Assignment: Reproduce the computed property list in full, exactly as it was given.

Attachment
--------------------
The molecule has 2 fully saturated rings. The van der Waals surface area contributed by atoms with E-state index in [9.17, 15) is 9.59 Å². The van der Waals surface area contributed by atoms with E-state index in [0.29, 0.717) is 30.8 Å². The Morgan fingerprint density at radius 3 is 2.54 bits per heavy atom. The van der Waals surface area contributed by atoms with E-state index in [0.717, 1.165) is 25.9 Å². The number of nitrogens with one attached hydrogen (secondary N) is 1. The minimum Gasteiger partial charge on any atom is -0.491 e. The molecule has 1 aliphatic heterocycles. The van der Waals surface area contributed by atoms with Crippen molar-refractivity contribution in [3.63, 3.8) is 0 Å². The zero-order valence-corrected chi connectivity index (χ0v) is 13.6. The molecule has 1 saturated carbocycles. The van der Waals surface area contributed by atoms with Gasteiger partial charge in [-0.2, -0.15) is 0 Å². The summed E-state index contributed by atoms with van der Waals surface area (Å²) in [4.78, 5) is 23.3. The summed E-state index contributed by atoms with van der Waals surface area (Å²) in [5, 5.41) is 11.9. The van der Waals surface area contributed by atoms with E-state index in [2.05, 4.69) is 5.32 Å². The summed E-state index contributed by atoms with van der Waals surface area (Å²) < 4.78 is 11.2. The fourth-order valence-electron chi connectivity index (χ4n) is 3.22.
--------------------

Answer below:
The molecule has 2 fully saturated rings. The van der Waals surface area contributed by atoms with E-state index in [9.17, 15) is 9.59 Å². The van der Waals surface area contributed by atoms with E-state index in [0.29, 0.717) is 30.8 Å². The Morgan fingerprint density at radius 3 is 2.54 bits per heavy atom. The van der Waals surface area contributed by atoms with E-state index in [0.717, 1.165) is 25.9 Å². The number of nitrogens with one attached hydrogen (secondary N) is 1. The minimum Gasteiger partial charge on any atom is -0.491 e. The molecule has 1 aliphatic heterocycles. The van der Waals surface area contributed by atoms with Crippen molar-refractivity contribution in [3.63, 3.8) is 0 Å². The zero-order valence-corrected chi connectivity index (χ0v) is 13.6. The molecule has 1 saturated carbocycles. The van der Waals surface area contributed by atoms with Gasteiger partial charge in [-0.2, -0.15) is 0 Å². The summed E-state index contributed by atoms with van der Waals surface area (Å²) in [4.78, 5) is 23.3. The summed E-state index contributed by atoms with van der Waals surface area (Å²) in [5, 5.41) is 11.9. The van der Waals surface area contributed by atoms with E-state index in [2.05, 4.69) is 5.32 Å². The summed E-state index contributed by atoms with van der Waals surface area (Å²) < 4.78 is 11.2. The fourth-order valence-electron chi connectivity index (χ4n) is 3.22.